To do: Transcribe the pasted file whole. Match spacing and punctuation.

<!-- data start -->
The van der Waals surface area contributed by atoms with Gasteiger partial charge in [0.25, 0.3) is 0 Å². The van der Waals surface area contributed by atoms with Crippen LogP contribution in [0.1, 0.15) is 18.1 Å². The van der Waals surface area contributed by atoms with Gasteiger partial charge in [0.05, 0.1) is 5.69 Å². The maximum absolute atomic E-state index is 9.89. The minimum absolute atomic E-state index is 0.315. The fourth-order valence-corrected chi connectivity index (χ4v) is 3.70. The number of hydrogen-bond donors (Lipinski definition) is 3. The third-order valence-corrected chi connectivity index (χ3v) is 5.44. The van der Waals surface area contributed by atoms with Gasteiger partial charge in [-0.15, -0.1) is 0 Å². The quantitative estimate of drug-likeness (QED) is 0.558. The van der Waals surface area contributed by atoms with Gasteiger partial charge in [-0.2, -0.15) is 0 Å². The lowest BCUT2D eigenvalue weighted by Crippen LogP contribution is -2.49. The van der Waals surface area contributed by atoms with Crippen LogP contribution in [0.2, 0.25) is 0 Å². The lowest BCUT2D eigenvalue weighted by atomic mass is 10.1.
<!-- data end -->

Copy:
The van der Waals surface area contributed by atoms with Gasteiger partial charge in [0.25, 0.3) is 0 Å². The van der Waals surface area contributed by atoms with Crippen LogP contribution in [0.1, 0.15) is 18.1 Å². The van der Waals surface area contributed by atoms with Gasteiger partial charge in [0.05, 0.1) is 5.69 Å². The maximum absolute atomic E-state index is 9.89. The minimum absolute atomic E-state index is 0.315. The fourth-order valence-corrected chi connectivity index (χ4v) is 3.70. The number of hydrogen-bond donors (Lipinski definition) is 3. The third-order valence-corrected chi connectivity index (χ3v) is 5.44. The van der Waals surface area contributed by atoms with Gasteiger partial charge in [-0.15, -0.1) is 0 Å². The quantitative estimate of drug-likeness (QED) is 0.558. The van der Waals surface area contributed by atoms with Gasteiger partial charge in [-0.2, -0.15) is 0 Å². The lowest BCUT2D eigenvalue weighted by Crippen LogP contribution is -2.49. The van der Waals surface area contributed by atoms with Crippen LogP contribution in [0.2, 0.25) is 0 Å². The lowest BCUT2D eigenvalue weighted by atomic mass is 10.1.